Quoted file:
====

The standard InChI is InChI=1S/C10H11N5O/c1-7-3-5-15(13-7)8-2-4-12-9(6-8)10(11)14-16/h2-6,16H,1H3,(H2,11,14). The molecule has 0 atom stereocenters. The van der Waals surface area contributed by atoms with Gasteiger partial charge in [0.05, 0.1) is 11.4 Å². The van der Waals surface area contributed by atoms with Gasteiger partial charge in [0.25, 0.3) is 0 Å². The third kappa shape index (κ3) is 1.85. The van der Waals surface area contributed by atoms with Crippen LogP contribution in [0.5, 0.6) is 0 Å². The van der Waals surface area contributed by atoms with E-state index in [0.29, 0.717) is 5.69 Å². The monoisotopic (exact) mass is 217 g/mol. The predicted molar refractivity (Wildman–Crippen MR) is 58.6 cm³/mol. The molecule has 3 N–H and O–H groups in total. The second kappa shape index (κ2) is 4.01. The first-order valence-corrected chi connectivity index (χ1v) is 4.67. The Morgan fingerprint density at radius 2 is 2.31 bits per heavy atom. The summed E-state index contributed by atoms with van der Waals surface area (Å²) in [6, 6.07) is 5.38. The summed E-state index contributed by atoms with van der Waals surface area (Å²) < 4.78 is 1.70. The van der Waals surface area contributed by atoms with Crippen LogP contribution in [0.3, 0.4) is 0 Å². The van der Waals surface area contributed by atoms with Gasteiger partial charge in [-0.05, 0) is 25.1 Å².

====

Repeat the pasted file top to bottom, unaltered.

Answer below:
The standard InChI is InChI=1S/C10H11N5O/c1-7-3-5-15(13-7)8-2-4-12-9(6-8)10(11)14-16/h2-6,16H,1H3,(H2,11,14). The molecule has 0 atom stereocenters. The van der Waals surface area contributed by atoms with Gasteiger partial charge in [0.05, 0.1) is 11.4 Å². The van der Waals surface area contributed by atoms with Gasteiger partial charge in [0.25, 0.3) is 0 Å². The third kappa shape index (κ3) is 1.85. The van der Waals surface area contributed by atoms with Crippen LogP contribution in [0.5, 0.6) is 0 Å². The van der Waals surface area contributed by atoms with E-state index in [0.29, 0.717) is 5.69 Å². The monoisotopic (exact) mass is 217 g/mol. The predicted molar refractivity (Wildman–Crippen MR) is 58.6 cm³/mol. The molecule has 3 N–H and O–H groups in total. The second kappa shape index (κ2) is 4.01. The first-order valence-corrected chi connectivity index (χ1v) is 4.67. The Morgan fingerprint density at radius 2 is 2.31 bits per heavy atom. The summed E-state index contributed by atoms with van der Waals surface area (Å²) in [6, 6.07) is 5.38. The summed E-state index contributed by atoms with van der Waals surface area (Å²) < 4.78 is 1.70. The van der Waals surface area contributed by atoms with Crippen LogP contribution in [0.3, 0.4) is 0 Å². The van der Waals surface area contributed by atoms with Gasteiger partial charge in [-0.05, 0) is 25.1 Å².